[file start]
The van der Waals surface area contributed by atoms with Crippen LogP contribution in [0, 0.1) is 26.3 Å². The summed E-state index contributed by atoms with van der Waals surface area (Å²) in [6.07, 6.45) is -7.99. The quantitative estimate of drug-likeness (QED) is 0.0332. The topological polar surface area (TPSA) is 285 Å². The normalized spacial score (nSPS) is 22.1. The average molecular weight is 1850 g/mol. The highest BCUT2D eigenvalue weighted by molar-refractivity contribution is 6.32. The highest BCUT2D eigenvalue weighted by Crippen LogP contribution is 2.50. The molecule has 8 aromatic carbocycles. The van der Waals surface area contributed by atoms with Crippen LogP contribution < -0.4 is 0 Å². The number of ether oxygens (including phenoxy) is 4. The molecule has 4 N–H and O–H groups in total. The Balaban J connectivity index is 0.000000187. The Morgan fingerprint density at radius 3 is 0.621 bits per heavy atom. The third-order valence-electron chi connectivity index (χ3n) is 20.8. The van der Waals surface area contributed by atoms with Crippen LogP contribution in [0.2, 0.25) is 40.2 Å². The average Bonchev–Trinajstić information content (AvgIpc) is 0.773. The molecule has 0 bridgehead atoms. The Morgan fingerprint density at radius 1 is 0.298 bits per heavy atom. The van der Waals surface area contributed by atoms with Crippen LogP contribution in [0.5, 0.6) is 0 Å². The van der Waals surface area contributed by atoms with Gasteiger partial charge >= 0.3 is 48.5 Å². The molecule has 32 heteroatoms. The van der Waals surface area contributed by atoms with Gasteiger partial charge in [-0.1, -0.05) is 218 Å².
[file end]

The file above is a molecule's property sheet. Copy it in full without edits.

The van der Waals surface area contributed by atoms with Crippen LogP contribution in [0, 0.1) is 26.3 Å². The summed E-state index contributed by atoms with van der Waals surface area (Å²) in [6.07, 6.45) is -7.99. The quantitative estimate of drug-likeness (QED) is 0.0332. The topological polar surface area (TPSA) is 285 Å². The normalized spacial score (nSPS) is 22.1. The average molecular weight is 1850 g/mol. The highest BCUT2D eigenvalue weighted by molar-refractivity contribution is 6.32. The highest BCUT2D eigenvalue weighted by Crippen LogP contribution is 2.50. The molecule has 8 aromatic carbocycles. The van der Waals surface area contributed by atoms with Crippen LogP contribution < -0.4 is 0 Å². The number of ether oxygens (including phenoxy) is 4. The molecule has 4 N–H and O–H groups in total. The Balaban J connectivity index is 0.000000187. The Morgan fingerprint density at radius 3 is 0.621 bits per heavy atom. The third-order valence-electron chi connectivity index (χ3n) is 20.8. The van der Waals surface area contributed by atoms with Crippen LogP contribution in [0.2, 0.25) is 40.2 Å². The average Bonchev–Trinajstić information content (AvgIpc) is 0.773. The molecule has 0 bridgehead atoms. The Morgan fingerprint density at radius 1 is 0.298 bits per heavy atom. The van der Waals surface area contributed by atoms with Crippen LogP contribution in [0.5, 0.6) is 0 Å². The van der Waals surface area contributed by atoms with Gasteiger partial charge >= 0.3 is 48.5 Å². The molecule has 32 heteroatoms. The van der Waals surface area contributed by atoms with Gasteiger partial charge in [-0.1, -0.05) is 218 Å².